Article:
When an individual or loved one is diagnosed with diabetes a major concern is about what foods are safe to consume. Always remember that food IS energy. Food breaks down into glucose (energy) so we can survive. Our mission is to provide our body with long-lasting and balanced energy. This is how we do it:
Food is divided into three major groups:
- Carbohydrates (starch, fruit, milk/yogurt, sweets)
- Protein (eggs, cheese, fish, shellfish, poultry, meat)
- Fat (nuts, seeds, nut butters, oils, avocado)
The diabetes way of eating consists of having high fiber or dense carbohydrates in moderation in combination with protein and/or fat. A perfect balance of food groups include moderate carbs, with an emphasis on non-starchy vegetables – also a carb – and lean protein with unsaturated fat. An example of this would be a small to medium sweet potato, salad, broccoli, salmon and sliced avocado. By balancing your plate with different food groups you will have a more level blood sugar and prolong your energy.
Many people eat a healthy breakfast full of carbohydrates: cereal, fruit and milk. This typically spikes the blood sugar in 1 -2 hours and then it will drop. This results in short-lasting energy. By choosing 2 slices of bread (preferably rye, pumpernickel or whole grain) or an English Muffin (carb) with eggs or egg whites and/or a lower fat cheese (protein) and slice of avocado (unsaturated fat) and/or tomato slices (non-starchy vegetable) you will typically experience a more level and balanced blood sugar and have longer-lasting energy. You may also add chopped nuts to your oatmeal and use water or unsweetened milk to cook the oatmeal.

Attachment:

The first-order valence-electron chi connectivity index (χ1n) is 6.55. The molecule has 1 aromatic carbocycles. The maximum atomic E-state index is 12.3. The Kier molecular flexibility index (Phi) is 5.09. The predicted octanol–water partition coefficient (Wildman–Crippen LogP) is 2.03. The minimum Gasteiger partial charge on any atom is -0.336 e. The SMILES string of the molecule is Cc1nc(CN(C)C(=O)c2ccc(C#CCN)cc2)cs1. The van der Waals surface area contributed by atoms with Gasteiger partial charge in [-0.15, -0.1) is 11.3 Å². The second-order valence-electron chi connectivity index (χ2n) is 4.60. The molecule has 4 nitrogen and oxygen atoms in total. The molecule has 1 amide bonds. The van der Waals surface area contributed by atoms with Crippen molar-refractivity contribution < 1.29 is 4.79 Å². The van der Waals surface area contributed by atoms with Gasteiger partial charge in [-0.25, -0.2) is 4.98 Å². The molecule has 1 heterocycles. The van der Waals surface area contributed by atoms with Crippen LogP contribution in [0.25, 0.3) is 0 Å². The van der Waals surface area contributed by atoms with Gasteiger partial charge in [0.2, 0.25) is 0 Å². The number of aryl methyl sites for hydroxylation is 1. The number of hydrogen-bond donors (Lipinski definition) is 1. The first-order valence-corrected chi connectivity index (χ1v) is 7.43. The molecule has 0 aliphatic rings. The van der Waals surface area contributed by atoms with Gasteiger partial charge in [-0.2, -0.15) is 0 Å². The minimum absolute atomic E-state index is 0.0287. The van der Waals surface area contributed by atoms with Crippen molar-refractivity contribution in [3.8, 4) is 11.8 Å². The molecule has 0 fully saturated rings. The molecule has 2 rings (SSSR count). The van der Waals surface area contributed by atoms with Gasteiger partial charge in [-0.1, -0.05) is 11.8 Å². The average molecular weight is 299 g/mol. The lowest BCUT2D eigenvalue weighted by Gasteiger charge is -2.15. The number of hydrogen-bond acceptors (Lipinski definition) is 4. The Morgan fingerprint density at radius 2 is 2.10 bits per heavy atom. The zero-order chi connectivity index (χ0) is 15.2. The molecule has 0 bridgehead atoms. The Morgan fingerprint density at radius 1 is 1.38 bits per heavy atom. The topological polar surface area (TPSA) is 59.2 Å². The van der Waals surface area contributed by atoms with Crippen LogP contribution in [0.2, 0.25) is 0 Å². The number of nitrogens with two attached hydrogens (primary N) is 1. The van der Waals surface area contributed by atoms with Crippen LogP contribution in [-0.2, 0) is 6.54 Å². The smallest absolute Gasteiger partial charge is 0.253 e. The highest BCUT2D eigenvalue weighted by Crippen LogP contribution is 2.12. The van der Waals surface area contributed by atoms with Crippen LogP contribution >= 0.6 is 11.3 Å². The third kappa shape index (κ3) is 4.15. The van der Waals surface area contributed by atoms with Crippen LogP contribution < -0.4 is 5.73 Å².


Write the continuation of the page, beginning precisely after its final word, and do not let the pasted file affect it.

The following foods are nearly equal in calories and carbohydrate amounts.
1/3 cup of cooked white or brown rice = ¼ large white or sweet potato = 1 slice bread = ½ cup corn or peas or legumes/beans = 3 cups raw vegetables or salad = 1 ½ cups cooked non-starchy vegetables such as broccoli, green beans, okra.
Having brown rice or sweet potato instead of white rice or potato has benefits. Higher fiber/dense carbohydrates offer more nutrients and they also digest more slowly. This slower digestion allows the blood sugar to stay steady, avoiding spikes and falls in glucose and energy, for a longer period of time.